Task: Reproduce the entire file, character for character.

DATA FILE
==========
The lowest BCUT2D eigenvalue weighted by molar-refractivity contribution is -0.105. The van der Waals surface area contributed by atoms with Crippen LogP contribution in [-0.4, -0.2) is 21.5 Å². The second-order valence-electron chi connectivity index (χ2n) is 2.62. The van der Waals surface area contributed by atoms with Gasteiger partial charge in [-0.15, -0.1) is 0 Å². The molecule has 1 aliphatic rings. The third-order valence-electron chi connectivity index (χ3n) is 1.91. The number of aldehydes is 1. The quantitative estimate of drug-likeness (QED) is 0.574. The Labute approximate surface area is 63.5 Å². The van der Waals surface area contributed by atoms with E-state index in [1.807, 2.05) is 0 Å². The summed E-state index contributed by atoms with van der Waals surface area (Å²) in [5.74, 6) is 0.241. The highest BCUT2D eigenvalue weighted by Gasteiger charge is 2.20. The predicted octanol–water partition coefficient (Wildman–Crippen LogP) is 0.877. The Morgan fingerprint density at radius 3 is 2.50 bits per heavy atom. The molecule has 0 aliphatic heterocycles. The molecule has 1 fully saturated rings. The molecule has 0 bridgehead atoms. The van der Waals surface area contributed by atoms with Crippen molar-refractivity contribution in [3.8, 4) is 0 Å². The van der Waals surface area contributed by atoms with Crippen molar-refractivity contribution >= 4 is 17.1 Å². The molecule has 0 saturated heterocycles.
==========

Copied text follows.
The lowest BCUT2D eigenvalue weighted by molar-refractivity contribution is -0.105. The van der Waals surface area contributed by atoms with Crippen LogP contribution in [-0.4, -0.2) is 21.5 Å². The second-order valence-electron chi connectivity index (χ2n) is 2.62. The van der Waals surface area contributed by atoms with Gasteiger partial charge in [-0.15, -0.1) is 0 Å². The molecule has 1 aliphatic rings. The third-order valence-electron chi connectivity index (χ3n) is 1.91. The number of aldehydes is 1. The quantitative estimate of drug-likeness (QED) is 0.574. The Labute approximate surface area is 63.5 Å². The van der Waals surface area contributed by atoms with E-state index in [1.807, 2.05) is 0 Å². The summed E-state index contributed by atoms with van der Waals surface area (Å²) in [5.74, 6) is 0.241. The highest BCUT2D eigenvalue weighted by Gasteiger charge is 2.20. The predicted octanol–water partition coefficient (Wildman–Crippen LogP) is 0.877. The Morgan fingerprint density at radius 3 is 2.50 bits per heavy atom. The molecule has 0 aliphatic heterocycles. The molecule has 1 fully saturated rings. The molecule has 0 bridgehead atoms. The van der Waals surface area contributed by atoms with Crippen molar-refractivity contribution in [3.8, 4) is 0 Å². The van der Waals surface area contributed by atoms with Crippen molar-refractivity contribution >= 4 is 17.1 Å². The molecule has 0 saturated heterocycles.